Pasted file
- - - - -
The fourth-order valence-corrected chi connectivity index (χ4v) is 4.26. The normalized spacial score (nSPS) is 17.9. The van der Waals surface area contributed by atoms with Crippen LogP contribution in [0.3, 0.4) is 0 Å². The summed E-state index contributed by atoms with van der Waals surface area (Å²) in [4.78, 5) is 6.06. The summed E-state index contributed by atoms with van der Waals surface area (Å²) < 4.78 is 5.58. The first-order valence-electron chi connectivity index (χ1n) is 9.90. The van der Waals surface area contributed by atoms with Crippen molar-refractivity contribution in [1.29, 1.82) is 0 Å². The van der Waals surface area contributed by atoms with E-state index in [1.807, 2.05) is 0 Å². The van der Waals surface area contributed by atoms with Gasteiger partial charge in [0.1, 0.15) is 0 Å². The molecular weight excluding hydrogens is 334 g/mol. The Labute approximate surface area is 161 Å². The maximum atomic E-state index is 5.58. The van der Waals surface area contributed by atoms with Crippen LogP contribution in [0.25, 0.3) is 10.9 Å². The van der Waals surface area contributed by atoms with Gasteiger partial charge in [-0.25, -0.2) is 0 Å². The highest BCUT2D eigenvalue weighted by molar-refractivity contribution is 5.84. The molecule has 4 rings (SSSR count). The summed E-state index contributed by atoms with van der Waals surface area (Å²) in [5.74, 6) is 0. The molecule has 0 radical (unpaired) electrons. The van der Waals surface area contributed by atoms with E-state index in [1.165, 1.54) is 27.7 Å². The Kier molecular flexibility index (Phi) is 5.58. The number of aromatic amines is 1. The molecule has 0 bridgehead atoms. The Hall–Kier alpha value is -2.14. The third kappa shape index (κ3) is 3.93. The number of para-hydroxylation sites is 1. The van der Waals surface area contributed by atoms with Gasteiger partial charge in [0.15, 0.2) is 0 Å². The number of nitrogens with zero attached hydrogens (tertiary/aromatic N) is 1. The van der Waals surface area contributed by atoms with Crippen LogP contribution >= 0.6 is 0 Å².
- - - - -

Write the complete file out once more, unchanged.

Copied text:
The fourth-order valence-corrected chi connectivity index (χ4v) is 4.26. The normalized spacial score (nSPS) is 17.9. The van der Waals surface area contributed by atoms with Crippen LogP contribution in [0.3, 0.4) is 0 Å². The summed E-state index contributed by atoms with van der Waals surface area (Å²) in [4.78, 5) is 6.06. The summed E-state index contributed by atoms with van der Waals surface area (Å²) < 4.78 is 5.58. The first-order valence-electron chi connectivity index (χ1n) is 9.90. The van der Waals surface area contributed by atoms with Crippen molar-refractivity contribution in [1.29, 1.82) is 0 Å². The van der Waals surface area contributed by atoms with E-state index in [1.807, 2.05) is 0 Å². The van der Waals surface area contributed by atoms with Gasteiger partial charge in [0.1, 0.15) is 0 Å². The molecular weight excluding hydrogens is 334 g/mol. The Labute approximate surface area is 161 Å². The maximum atomic E-state index is 5.58. The van der Waals surface area contributed by atoms with Crippen LogP contribution in [0.25, 0.3) is 10.9 Å². The van der Waals surface area contributed by atoms with Gasteiger partial charge in [-0.25, -0.2) is 0 Å². The highest BCUT2D eigenvalue weighted by molar-refractivity contribution is 5.84. The molecule has 4 rings (SSSR count). The summed E-state index contributed by atoms with van der Waals surface area (Å²) in [5.74, 6) is 0. The molecule has 0 radical (unpaired) electrons. The van der Waals surface area contributed by atoms with E-state index in [1.165, 1.54) is 27.7 Å². The Kier molecular flexibility index (Phi) is 5.58. The number of aromatic amines is 1. The molecule has 0 bridgehead atoms. The Hall–Kier alpha value is -2.14. The third kappa shape index (κ3) is 3.93. The number of para-hydroxylation sites is 1. The van der Waals surface area contributed by atoms with Gasteiger partial charge in [0.15, 0.2) is 0 Å². The number of nitrogens with zero attached hydrogens (tertiary/aromatic N) is 1. The van der Waals surface area contributed by atoms with Crippen LogP contribution >= 0.6 is 0 Å².